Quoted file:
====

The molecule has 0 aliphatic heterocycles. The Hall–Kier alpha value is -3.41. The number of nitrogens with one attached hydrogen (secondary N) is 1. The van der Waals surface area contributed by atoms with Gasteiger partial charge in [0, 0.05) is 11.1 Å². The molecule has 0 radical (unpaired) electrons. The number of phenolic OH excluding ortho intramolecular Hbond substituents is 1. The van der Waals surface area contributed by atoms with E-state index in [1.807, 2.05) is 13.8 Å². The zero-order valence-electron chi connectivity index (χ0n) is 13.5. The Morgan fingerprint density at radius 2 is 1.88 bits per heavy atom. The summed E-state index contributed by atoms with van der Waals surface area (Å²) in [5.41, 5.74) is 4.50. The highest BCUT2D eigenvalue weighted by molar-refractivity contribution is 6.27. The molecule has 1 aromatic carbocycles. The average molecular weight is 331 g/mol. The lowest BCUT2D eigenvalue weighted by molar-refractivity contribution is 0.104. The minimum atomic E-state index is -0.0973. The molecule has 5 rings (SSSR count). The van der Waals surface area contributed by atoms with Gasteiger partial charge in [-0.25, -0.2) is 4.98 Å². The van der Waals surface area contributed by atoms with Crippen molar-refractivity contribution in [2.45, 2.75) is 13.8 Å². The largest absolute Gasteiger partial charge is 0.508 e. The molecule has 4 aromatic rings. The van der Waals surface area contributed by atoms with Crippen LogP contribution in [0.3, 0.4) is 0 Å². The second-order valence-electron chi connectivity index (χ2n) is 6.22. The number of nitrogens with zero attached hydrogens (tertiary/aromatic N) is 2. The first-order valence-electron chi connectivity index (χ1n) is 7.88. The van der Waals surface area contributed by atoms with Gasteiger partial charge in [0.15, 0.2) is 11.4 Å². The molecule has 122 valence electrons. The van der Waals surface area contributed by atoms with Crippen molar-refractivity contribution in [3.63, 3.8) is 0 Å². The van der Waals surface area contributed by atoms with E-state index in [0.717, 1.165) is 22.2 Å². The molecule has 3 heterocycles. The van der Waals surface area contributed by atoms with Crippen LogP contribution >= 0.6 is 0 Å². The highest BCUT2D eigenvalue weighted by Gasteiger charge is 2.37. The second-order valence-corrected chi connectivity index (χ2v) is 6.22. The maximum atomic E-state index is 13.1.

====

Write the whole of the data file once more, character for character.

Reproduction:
The molecule has 0 aliphatic heterocycles. The Hall–Kier alpha value is -3.41. The number of nitrogens with one attached hydrogen (secondary N) is 1. The van der Waals surface area contributed by atoms with Gasteiger partial charge in [0, 0.05) is 11.1 Å². The molecule has 0 radical (unpaired) electrons. The number of phenolic OH excluding ortho intramolecular Hbond substituents is 1. The van der Waals surface area contributed by atoms with E-state index in [1.807, 2.05) is 13.8 Å². The zero-order valence-electron chi connectivity index (χ0n) is 13.5. The Morgan fingerprint density at radius 2 is 1.88 bits per heavy atom. The summed E-state index contributed by atoms with van der Waals surface area (Å²) in [5.41, 5.74) is 4.50. The highest BCUT2D eigenvalue weighted by molar-refractivity contribution is 6.27. The molecule has 1 aromatic carbocycles. The average molecular weight is 331 g/mol. The lowest BCUT2D eigenvalue weighted by molar-refractivity contribution is 0.104. The minimum atomic E-state index is -0.0973. The molecule has 5 rings (SSSR count). The van der Waals surface area contributed by atoms with Gasteiger partial charge in [-0.25, -0.2) is 4.98 Å². The van der Waals surface area contributed by atoms with Crippen molar-refractivity contribution in [2.45, 2.75) is 13.8 Å². The largest absolute Gasteiger partial charge is 0.508 e. The molecule has 4 aromatic rings. The van der Waals surface area contributed by atoms with Crippen LogP contribution in [0.3, 0.4) is 0 Å². The second-order valence-electron chi connectivity index (χ2n) is 6.22. The number of nitrogens with zero attached hydrogens (tertiary/aromatic N) is 2. The first-order valence-electron chi connectivity index (χ1n) is 7.88. The van der Waals surface area contributed by atoms with Gasteiger partial charge in [0.15, 0.2) is 11.4 Å². The molecule has 122 valence electrons. The van der Waals surface area contributed by atoms with Crippen molar-refractivity contribution in [3.63, 3.8) is 0 Å². The van der Waals surface area contributed by atoms with E-state index in [0.717, 1.165) is 22.2 Å². The molecule has 3 heterocycles. The van der Waals surface area contributed by atoms with Crippen LogP contribution >= 0.6 is 0 Å². The highest BCUT2D eigenvalue weighted by Gasteiger charge is 2.37. The second-order valence-corrected chi connectivity index (χ2v) is 6.22. The maximum atomic E-state index is 13.1.